An HSA is a pre-funded account that gives employees access to a set annual amount of benefits dollars, decided in advance by their employer, towards medical or dental services of their choosing. If employees wish to use all their allocated credits towards massage therapy, laser eye surgery or orthodontics, it is up to them. Claims are adjudicated and managed by an insurer or TPA. Often, HSAs are offered in conjunction with an insured plan.
Initially, these types of plans were available only to large employers. But, in the past 10 years, many group insurers have begun to market HSAs specifically to the small business market.
The additional flexibility for employees and the cost stability for small business owners have made HSAs a valuable tool in designing a benefits program.
HSA fees range from five per cent to 15 per cent on paid claims, depending on the total number of employees and total volume of credits allocated. The bonus for plan sponsors is if an employee does not take advantage of the benefit, the employer does not have to pay fees for that person.
Private health services plans
A PHSP is set up by a business for the tax-efficient reimbursement of personal medical and dental expenses.
It’s frequently adopted by the self-employed and small business owners as a benefits solution in lieu of a group plan and is fast becoming one of the most popular methods for entrepreneurs to manage health costs.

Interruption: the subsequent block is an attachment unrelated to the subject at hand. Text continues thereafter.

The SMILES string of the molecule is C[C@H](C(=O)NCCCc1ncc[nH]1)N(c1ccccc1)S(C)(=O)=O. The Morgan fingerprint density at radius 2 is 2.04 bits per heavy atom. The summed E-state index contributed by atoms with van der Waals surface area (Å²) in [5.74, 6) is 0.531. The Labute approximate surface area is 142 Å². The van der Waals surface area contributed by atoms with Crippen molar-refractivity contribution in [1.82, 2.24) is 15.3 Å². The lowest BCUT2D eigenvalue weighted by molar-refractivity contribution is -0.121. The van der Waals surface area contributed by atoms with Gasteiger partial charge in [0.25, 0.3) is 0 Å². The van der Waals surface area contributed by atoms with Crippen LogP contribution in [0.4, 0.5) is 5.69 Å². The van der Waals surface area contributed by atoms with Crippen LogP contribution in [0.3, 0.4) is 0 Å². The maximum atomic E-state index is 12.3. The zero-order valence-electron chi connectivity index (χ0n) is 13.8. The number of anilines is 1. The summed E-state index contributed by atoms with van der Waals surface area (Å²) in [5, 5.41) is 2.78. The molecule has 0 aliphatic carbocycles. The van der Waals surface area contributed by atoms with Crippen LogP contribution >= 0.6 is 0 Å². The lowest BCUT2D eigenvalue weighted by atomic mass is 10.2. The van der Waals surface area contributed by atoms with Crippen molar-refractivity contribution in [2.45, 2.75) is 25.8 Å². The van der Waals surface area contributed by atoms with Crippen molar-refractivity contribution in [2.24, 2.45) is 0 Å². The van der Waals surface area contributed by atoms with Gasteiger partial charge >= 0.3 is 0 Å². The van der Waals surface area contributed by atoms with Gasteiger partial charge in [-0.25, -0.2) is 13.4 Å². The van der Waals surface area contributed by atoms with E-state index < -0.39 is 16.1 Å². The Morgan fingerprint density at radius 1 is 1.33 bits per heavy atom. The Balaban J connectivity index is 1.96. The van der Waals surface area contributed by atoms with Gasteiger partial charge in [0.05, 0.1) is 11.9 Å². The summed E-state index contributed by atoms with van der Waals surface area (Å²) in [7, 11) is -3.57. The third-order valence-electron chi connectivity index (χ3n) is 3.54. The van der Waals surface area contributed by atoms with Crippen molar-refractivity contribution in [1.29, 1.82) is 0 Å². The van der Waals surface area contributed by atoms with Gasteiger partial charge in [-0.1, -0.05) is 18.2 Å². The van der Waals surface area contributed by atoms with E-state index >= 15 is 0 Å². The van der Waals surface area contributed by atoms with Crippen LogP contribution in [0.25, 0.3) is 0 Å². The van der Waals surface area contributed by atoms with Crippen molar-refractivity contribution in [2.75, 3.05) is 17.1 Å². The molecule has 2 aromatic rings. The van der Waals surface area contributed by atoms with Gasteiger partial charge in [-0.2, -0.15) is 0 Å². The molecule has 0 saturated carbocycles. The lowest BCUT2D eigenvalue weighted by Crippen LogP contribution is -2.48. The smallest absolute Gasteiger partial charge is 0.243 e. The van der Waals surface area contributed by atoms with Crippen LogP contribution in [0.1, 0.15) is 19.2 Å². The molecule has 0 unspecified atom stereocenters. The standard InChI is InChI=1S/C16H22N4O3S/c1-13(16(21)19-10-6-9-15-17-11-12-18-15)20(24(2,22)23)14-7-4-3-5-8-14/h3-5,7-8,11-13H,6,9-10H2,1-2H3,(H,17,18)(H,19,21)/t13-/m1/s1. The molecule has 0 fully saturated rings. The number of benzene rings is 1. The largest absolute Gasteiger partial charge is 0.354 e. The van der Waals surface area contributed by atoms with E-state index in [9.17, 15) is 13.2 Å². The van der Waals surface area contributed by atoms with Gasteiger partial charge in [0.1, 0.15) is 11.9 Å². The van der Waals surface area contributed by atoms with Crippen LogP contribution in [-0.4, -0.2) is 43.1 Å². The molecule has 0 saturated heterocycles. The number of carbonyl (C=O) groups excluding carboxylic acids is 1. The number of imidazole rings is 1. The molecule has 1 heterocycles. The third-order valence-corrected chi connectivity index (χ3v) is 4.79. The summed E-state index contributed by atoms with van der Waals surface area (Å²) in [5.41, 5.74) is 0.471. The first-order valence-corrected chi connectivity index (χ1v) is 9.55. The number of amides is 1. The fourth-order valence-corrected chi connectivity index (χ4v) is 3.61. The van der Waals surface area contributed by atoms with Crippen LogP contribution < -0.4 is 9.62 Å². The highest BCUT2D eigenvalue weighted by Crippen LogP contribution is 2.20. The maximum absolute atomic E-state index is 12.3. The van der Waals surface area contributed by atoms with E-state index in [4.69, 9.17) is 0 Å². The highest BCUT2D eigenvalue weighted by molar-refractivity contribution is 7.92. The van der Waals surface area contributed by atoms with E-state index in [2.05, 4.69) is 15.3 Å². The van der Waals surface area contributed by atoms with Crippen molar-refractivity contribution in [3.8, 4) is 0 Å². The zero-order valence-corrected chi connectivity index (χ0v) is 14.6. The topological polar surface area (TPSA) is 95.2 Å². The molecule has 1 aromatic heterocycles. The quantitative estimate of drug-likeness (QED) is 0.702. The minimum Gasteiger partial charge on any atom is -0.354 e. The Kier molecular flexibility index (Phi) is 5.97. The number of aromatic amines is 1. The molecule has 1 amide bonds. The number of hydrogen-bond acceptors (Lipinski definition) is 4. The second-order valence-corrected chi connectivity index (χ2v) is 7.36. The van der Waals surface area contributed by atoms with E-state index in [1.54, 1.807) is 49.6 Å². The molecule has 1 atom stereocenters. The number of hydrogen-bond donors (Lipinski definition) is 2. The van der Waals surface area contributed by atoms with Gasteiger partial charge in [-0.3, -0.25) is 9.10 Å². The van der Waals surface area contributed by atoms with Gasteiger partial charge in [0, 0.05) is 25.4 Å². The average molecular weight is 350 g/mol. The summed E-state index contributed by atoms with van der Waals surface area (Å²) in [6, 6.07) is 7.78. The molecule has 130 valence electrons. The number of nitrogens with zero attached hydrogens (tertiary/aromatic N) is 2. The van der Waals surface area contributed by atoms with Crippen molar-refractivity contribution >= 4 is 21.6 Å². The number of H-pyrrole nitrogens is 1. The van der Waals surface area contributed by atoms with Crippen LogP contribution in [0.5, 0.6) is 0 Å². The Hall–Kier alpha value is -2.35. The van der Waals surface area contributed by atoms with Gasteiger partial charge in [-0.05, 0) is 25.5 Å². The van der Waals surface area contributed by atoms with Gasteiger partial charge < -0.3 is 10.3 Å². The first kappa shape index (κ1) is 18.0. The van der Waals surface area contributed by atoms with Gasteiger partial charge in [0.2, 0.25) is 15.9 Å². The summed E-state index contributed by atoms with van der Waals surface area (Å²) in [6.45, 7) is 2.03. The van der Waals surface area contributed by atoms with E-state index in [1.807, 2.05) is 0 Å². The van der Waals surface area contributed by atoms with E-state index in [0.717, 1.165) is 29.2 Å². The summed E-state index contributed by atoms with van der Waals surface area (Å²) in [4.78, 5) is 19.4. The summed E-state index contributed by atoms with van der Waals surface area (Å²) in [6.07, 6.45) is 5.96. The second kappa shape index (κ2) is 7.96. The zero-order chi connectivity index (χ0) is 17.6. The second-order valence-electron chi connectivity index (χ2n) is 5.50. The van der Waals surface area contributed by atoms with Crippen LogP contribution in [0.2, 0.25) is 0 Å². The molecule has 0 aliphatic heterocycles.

An expense that qualifies for the medical expense tax credit will qualify under a PHSP. This includes a wide variety of items that range from prescription drugs and paramedical specialists to dental work and medical equipment.
Purchasing benefits coverage as an individual, family or very small business can be a challenge, especially where a pre-existing medical condition or treatment is a factor. But with a PHSP, there are no requirements for medical underwriting as the claims are self-funded, so existing treatments can be covered.
A PHSP can be set up for sole proprietorships or incorporated businesses.
Under Canada Revenue Agency (CRA) guidelines, sole proprietors have specific restrictions on the total amount of claims that can be submitted through the plan each year: $1,500 for the employee, another $1,500 if they have a spouse, plus $750 per dependant child.
To set up a PHSP, expect to spend between $200 and $400 initially, depending on the supplier selected. Going forward, administration fees in the area of 10 per cent are charged on paid claims, in addition to funding the claim amount. Most providers offer catastrophic claim protection and travel medical coverage for plan holders to purchase.
The appeal of self-funding
Control over costs is at the heart of self-funded benefits plans. For larger businesses, ASO plans allow full-spectrum benefits coverage with reduced administrative fees.
Small companies and the self-employed are availing themselves of HSAs and PHSPs for their cost control and flexibility.
Employers of all sizes can take advantage of the many options offered in the benefits marketplace.
Rachel von Sturmer is a senior insurance advisor at True Benefits in Vancouver. She can be reached at Rachel@truebenefits.ca or (604) 872-2866. For more information, visit www.truebenefits.ca.